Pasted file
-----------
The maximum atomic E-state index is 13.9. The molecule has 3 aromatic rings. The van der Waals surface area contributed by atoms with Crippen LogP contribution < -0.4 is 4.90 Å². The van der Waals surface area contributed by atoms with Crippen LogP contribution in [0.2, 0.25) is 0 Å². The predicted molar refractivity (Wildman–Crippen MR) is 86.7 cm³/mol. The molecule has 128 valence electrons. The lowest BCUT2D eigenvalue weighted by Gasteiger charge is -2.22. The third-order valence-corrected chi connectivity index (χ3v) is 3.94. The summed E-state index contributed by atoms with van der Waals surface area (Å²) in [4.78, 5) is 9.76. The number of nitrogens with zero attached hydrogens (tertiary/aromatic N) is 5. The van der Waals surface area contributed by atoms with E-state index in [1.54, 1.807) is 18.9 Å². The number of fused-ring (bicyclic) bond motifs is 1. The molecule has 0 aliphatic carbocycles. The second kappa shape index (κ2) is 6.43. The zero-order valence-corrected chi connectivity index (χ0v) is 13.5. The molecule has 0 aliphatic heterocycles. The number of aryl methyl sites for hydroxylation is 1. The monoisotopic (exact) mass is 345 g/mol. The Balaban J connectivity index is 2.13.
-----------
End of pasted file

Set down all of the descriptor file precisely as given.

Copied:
The maximum atomic E-state index is 13.9. The molecule has 3 aromatic rings. The van der Waals surface area contributed by atoms with Crippen LogP contribution < -0.4 is 4.90 Å². The van der Waals surface area contributed by atoms with Crippen LogP contribution in [0.2, 0.25) is 0 Å². The predicted molar refractivity (Wildman–Crippen MR) is 86.7 cm³/mol. The molecule has 128 valence electrons. The lowest BCUT2D eigenvalue weighted by Gasteiger charge is -2.22. The third-order valence-corrected chi connectivity index (χ3v) is 3.94. The summed E-state index contributed by atoms with van der Waals surface area (Å²) in [4.78, 5) is 9.76. The number of nitrogens with zero attached hydrogens (tertiary/aromatic N) is 5. The van der Waals surface area contributed by atoms with E-state index in [1.54, 1.807) is 18.9 Å². The number of fused-ring (bicyclic) bond motifs is 1. The molecule has 0 aliphatic carbocycles. The second kappa shape index (κ2) is 6.43. The zero-order valence-corrected chi connectivity index (χ0v) is 13.5. The molecule has 0 aliphatic heterocycles. The number of aryl methyl sites for hydroxylation is 1. The monoisotopic (exact) mass is 345 g/mol. The Balaban J connectivity index is 2.13.